230 THE PURSUIT OF DIARMID
matter to bring to Fionn that which he asks of you. The head is the head of Diarmid, son of Dowd, and if there were two thousand of you instead of fifty, Diarmid would not let it go.'
' And what are the berries that Fionn asks of us ? ' said they.
' Those berries would never have been heard of but for the jealousy of two women of different tribes, each of whom swore that her husband could hurl a pole farther than the other. So all the rest of the tribes came out to take part in the goaling match, and the game lasted long, and neither won a goal. At last the tribe of the Tuatha De Denann saw that the Fenians were stronger than they, and they went away bearing their provisions with them — nuts, and apples, and fragrant berries. And as they passed near the river Moy one of the berries fell, and turned into a quicken tree. No disease or sickness can touch anyone who eats three of its berries, and were he a hundred years old, the eater of them shall become no more than thirty.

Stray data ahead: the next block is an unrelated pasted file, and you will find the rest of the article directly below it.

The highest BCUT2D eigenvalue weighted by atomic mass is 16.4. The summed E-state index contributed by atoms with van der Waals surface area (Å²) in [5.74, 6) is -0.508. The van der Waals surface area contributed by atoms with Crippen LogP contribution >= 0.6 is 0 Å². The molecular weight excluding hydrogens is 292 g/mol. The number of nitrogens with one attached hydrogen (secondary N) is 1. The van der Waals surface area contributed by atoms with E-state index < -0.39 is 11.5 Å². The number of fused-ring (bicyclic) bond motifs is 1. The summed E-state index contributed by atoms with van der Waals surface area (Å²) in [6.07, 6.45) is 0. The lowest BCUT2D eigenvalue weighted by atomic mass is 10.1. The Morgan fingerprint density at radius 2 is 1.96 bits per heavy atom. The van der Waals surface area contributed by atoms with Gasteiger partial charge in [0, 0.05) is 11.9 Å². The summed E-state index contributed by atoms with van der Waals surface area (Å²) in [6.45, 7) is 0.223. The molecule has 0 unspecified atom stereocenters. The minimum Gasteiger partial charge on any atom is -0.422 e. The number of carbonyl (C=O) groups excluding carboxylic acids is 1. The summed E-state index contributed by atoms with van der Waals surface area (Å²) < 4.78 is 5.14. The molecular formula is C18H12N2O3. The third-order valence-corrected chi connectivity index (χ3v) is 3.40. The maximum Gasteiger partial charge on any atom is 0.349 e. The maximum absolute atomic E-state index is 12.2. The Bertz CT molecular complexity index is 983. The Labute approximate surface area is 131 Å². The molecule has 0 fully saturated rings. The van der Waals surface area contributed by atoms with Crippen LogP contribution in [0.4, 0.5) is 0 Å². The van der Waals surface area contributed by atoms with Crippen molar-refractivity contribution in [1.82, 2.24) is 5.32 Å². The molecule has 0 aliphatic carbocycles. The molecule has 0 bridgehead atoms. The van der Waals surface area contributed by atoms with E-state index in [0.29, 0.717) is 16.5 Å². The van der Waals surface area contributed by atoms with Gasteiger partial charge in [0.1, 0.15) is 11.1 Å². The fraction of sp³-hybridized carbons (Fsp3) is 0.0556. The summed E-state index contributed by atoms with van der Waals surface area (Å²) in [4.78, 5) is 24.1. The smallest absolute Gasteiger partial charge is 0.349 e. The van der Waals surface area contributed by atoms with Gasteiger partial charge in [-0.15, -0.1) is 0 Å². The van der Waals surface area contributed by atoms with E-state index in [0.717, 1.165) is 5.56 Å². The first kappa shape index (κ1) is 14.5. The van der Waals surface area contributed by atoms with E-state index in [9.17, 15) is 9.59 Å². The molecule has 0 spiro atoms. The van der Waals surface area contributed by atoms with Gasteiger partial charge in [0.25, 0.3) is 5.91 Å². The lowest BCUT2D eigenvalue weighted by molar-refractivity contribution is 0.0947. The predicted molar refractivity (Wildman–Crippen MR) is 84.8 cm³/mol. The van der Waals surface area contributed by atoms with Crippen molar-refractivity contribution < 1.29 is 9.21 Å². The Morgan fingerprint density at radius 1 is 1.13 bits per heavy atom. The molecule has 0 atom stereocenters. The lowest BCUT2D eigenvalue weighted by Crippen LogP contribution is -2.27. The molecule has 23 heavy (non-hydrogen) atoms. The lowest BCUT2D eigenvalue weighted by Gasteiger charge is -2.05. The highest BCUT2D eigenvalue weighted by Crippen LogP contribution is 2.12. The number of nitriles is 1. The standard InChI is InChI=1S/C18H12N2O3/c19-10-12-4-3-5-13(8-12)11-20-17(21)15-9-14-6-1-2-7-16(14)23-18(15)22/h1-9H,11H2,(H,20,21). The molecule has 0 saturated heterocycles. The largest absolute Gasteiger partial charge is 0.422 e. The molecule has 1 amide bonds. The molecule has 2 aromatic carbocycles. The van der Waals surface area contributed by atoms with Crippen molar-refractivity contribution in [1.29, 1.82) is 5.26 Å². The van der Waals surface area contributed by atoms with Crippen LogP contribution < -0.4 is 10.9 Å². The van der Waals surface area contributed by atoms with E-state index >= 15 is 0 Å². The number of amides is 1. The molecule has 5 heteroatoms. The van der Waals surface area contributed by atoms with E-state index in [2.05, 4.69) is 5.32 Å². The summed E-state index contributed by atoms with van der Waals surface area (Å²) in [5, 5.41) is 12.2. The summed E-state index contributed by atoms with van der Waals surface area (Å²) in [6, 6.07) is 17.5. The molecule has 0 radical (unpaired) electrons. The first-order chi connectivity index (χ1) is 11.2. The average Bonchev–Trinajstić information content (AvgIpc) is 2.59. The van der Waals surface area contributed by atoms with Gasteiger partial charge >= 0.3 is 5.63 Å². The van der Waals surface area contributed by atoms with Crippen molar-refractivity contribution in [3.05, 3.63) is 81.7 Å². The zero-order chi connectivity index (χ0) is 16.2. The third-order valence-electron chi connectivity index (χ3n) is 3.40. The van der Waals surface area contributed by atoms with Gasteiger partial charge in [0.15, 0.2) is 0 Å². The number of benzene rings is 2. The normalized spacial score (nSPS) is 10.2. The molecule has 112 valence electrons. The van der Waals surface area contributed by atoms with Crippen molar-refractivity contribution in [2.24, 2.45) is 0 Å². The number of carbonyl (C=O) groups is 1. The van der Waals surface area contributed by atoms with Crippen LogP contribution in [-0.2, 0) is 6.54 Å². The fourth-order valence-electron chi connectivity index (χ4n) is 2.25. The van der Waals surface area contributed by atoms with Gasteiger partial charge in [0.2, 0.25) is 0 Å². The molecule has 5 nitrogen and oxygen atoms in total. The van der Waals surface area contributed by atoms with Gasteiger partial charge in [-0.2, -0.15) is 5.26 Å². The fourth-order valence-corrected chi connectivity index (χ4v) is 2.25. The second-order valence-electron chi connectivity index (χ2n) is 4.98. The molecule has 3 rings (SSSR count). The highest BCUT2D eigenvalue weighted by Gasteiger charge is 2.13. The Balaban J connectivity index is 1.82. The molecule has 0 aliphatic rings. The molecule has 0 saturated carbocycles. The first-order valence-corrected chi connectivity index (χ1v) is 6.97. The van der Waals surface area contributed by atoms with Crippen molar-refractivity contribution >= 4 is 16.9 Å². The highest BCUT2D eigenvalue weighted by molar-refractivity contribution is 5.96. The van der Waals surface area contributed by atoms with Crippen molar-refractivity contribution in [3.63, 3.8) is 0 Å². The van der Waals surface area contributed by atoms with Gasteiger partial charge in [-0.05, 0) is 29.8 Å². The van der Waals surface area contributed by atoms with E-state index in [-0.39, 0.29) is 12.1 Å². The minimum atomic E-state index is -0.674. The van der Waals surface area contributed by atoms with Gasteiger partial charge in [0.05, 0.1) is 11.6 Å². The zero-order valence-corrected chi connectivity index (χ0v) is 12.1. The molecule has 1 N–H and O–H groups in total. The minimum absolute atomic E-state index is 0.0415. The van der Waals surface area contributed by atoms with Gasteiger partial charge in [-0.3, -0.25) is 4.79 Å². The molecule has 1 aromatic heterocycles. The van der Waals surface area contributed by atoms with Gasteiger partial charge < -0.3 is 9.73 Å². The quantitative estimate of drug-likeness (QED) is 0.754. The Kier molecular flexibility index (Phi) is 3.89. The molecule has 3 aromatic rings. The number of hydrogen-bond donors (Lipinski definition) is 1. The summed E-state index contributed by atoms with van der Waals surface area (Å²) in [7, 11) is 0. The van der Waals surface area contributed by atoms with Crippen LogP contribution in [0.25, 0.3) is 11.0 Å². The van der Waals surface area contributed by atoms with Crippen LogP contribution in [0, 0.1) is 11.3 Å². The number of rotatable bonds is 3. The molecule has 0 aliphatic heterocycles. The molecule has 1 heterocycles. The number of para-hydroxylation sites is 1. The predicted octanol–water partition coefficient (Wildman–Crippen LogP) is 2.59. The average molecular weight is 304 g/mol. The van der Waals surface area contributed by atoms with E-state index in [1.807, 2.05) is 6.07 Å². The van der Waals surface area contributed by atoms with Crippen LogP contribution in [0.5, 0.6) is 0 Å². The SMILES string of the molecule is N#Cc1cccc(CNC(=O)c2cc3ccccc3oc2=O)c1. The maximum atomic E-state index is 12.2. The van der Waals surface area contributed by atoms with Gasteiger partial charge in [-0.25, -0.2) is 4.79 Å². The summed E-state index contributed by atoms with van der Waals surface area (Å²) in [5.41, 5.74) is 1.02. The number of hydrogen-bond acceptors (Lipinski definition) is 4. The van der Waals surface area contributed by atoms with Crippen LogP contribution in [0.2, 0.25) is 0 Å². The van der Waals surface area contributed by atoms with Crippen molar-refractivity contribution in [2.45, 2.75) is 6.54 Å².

' Since those days the tribe has set a guard over it. He is a crooked giant, with an eye in the midst of his forehead. No weapon can wound him, and he can only die of three strokes from his own iron club. At night he sleeps on the top of the tree, and by day watches at the foot. Around him is a wilderness, and the Fenians dare not hunt there, for fear of that terrible one. These are the berries which Fionn asks of you.'
But Aod, the son of Andala, spoke and declared that he would rather die seeking those berries than return to his own land with his head bowed in shame. So he and Angus his cousin took farewell of Ossian and went their ways, and as they drew near the forest they came on the track of Diarmid; and they followed to the tent, where they found him with Grania. ' Who are you ?' asked Diarmid.
' We are Aod and Angus of the Clan Moirna,' said